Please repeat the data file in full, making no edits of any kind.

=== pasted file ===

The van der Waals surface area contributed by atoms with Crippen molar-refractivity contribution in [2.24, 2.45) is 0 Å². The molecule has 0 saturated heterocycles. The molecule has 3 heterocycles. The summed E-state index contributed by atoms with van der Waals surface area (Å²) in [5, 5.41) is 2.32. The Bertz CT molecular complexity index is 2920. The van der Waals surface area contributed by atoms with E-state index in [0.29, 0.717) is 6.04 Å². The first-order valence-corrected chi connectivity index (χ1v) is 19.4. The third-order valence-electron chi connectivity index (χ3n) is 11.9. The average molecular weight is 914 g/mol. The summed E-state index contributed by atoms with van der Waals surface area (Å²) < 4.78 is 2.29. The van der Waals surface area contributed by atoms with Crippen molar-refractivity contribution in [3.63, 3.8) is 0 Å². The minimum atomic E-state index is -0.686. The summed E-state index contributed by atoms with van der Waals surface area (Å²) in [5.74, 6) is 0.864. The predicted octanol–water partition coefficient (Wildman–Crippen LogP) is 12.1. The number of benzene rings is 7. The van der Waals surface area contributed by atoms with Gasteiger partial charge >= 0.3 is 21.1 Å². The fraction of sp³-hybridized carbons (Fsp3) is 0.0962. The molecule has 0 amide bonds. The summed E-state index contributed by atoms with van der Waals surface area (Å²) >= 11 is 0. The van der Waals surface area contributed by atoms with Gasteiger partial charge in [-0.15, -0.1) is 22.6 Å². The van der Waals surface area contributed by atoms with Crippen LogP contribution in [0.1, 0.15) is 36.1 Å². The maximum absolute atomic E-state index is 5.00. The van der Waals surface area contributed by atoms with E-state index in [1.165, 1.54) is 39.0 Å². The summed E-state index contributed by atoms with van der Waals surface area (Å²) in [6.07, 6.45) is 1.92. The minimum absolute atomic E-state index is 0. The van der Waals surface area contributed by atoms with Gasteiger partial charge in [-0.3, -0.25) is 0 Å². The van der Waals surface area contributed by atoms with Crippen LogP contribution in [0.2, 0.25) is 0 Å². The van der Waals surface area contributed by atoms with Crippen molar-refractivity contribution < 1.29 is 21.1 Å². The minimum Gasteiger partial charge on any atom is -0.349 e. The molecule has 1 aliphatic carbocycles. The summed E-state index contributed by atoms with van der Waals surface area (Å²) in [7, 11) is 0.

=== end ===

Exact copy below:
The van der Waals surface area contributed by atoms with Crippen molar-refractivity contribution in [2.24, 2.45) is 0 Å². The molecule has 0 saturated heterocycles. The molecule has 3 heterocycles. The summed E-state index contributed by atoms with van der Waals surface area (Å²) in [5, 5.41) is 2.32. The Bertz CT molecular complexity index is 2920. The van der Waals surface area contributed by atoms with E-state index in [0.29, 0.717) is 6.04 Å². The first-order valence-corrected chi connectivity index (χ1v) is 19.4. The third-order valence-electron chi connectivity index (χ3n) is 11.9. The average molecular weight is 914 g/mol. The summed E-state index contributed by atoms with van der Waals surface area (Å²) < 4.78 is 2.29. The van der Waals surface area contributed by atoms with Crippen molar-refractivity contribution in [3.63, 3.8) is 0 Å². The minimum atomic E-state index is -0.686. The summed E-state index contributed by atoms with van der Waals surface area (Å²) in [5.74, 6) is 0.864. The predicted octanol–water partition coefficient (Wildman–Crippen LogP) is 12.1. The number of benzene rings is 7. The van der Waals surface area contributed by atoms with Gasteiger partial charge >= 0.3 is 21.1 Å². The fraction of sp³-hybridized carbons (Fsp3) is 0.0962. The molecule has 0 amide bonds. The summed E-state index contributed by atoms with van der Waals surface area (Å²) >= 11 is 0. The van der Waals surface area contributed by atoms with Gasteiger partial charge in [-0.15, -0.1) is 22.6 Å². The van der Waals surface area contributed by atoms with Crippen LogP contribution in [0.1, 0.15) is 36.1 Å². The maximum absolute atomic E-state index is 5.00. The van der Waals surface area contributed by atoms with E-state index in [1.165, 1.54) is 39.0 Å². The summed E-state index contributed by atoms with van der Waals surface area (Å²) in [6.07, 6.45) is 1.92. The minimum absolute atomic E-state index is 0. The van der Waals surface area contributed by atoms with Gasteiger partial charge in [-0.3, -0.25) is 0 Å². The van der Waals surface area contributed by atoms with Crippen LogP contribution in [0.2, 0.25) is 0 Å². The van der Waals surface area contributed by atoms with Crippen molar-refractivity contribution < 1.29 is 21.1 Å². The minimum Gasteiger partial charge on any atom is -0.349 e. The molecule has 1 aliphatic carbocycles. The summed E-state index contributed by atoms with van der Waals surface area (Å²) in [7, 11) is 0.